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When you’re a teenager suffering from acne, you may think that once you’re an adult, that struggle will fade along with your pimples. Yet, up to 40% of adults experience acne well into their 30s, 40s and 50s. Some adults never get a break and just continue their teen acne issues into adulthood. Other adults may have dodged the acne bullet in high school, only to suddenly find a breakout for the first time in their lives when they’re older, a phenomenon known as adult-onset acne. Just like teen acne, adult acne can be the result of clogged pores, stimulated oil glands, an overgrowth of bacteria, hormonal changes or inflammation. And it’s just as upsetting when you’re 40 as it is when you’re 14. Finding the best adult acne treatment requires understanding what causes adult acne and assessing your adult acne treatment options.
Adult acne is more common in women than men and usually occurs between the ages of 20 and 54. Female adult acne often looks different than teen acne, so many women don’t realize that they are experiencing breakouts. Female adult acne generally consists of a few large, tender, bumps that last for weeks and never come to a head. Though this doesn’t necessarily mean that adult women can’t get blackheads, whiteheads and papules.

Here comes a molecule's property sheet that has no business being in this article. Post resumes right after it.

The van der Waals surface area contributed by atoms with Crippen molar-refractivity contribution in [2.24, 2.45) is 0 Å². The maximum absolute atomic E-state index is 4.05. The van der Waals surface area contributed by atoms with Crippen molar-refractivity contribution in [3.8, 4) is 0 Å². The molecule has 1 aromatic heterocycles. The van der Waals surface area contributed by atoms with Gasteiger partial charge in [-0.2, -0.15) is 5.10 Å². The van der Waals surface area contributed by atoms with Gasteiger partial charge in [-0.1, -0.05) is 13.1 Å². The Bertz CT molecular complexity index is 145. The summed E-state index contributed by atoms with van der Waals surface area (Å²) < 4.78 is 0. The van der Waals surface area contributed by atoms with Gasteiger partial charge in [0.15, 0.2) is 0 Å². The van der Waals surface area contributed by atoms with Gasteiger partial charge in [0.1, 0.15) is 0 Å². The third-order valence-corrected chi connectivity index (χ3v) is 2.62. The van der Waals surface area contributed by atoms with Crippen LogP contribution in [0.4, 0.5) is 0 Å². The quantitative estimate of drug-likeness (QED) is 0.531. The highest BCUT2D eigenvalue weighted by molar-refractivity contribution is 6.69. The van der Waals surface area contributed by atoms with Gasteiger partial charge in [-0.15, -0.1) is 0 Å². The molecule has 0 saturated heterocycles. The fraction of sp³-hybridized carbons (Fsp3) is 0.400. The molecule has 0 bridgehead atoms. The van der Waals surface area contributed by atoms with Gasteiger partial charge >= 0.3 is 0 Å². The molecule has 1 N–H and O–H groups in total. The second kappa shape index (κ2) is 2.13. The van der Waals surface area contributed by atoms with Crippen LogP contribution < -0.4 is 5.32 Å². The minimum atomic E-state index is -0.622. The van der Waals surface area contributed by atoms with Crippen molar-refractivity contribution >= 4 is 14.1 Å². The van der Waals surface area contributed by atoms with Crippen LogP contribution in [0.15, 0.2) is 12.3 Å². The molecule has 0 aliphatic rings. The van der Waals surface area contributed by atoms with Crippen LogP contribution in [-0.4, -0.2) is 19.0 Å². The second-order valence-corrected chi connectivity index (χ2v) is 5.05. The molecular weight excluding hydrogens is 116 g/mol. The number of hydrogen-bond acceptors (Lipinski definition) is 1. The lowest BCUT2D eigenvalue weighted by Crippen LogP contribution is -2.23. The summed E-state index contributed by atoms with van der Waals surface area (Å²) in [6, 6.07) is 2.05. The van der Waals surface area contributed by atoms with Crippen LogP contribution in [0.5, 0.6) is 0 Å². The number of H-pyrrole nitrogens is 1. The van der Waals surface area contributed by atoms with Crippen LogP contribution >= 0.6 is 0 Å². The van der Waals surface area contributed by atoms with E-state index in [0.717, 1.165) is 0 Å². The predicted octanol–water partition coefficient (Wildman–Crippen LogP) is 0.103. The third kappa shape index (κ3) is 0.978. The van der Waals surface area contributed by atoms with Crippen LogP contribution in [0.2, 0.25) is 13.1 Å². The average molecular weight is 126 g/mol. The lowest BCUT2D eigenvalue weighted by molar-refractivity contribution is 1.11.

Many women mistake their blemishes for an allergic response to a skincare product but this is rarely the cause. The majority of the cases are triggered by a reaction to hormones. Women’s hormone levels fluctuate every month and throughout their lifetime. Monthly cycles, pregnancy, starting or stopping birth control pills, perimenopause and menopause all cause hormonal shifts that can lead to female adult acne. In some cases, adults may mistake acne for rosacea as the two conditions share similar features (bumps and pimples). It’s important to see a dermatologist for a proper diagnosis if you’re uncertain which condition you may have.
Stress can also cause hormonal changes because it releases cortisol and androgen hormones, which can increase oil production.
Men don’t ride the hormonal roller coaster that triggers breakouts in women, so adult acne is less common for men than women. Because their testosterone and dihydroxytestosterone hormone levels remain constant in adulthood (after surging during puberty) most men have outgrown acne by their mid to late 20s. Still, up to 25% of men get adult male acne.
Adult male acne can flare up in response to stress, prescription drugs, steroids, friction from headbands, hats or athletic gear, exposure to heat and humidity, hair gels and pomades, and sunblocks. For men, successfully treating adult acne means recognizing if any of these triggers are causing your adult acne.
Men, especially those with curly hair, are predisposed to shaving bumps. Different from acne, shaving bumps are caused by ingrown hairs which barb back into the hair follicle, yet both conditions can have a similar appearance and both can become infected with bacteria and cause redness and inflammation. Also known as pseudofolliculitis barbae, these pimple-like blemishes have been estimated to occur in more than 60% of African-American men. Changing razor blades every few days, using a medicated shaving product, or switching to an electric razor can help minimize shaving bumps.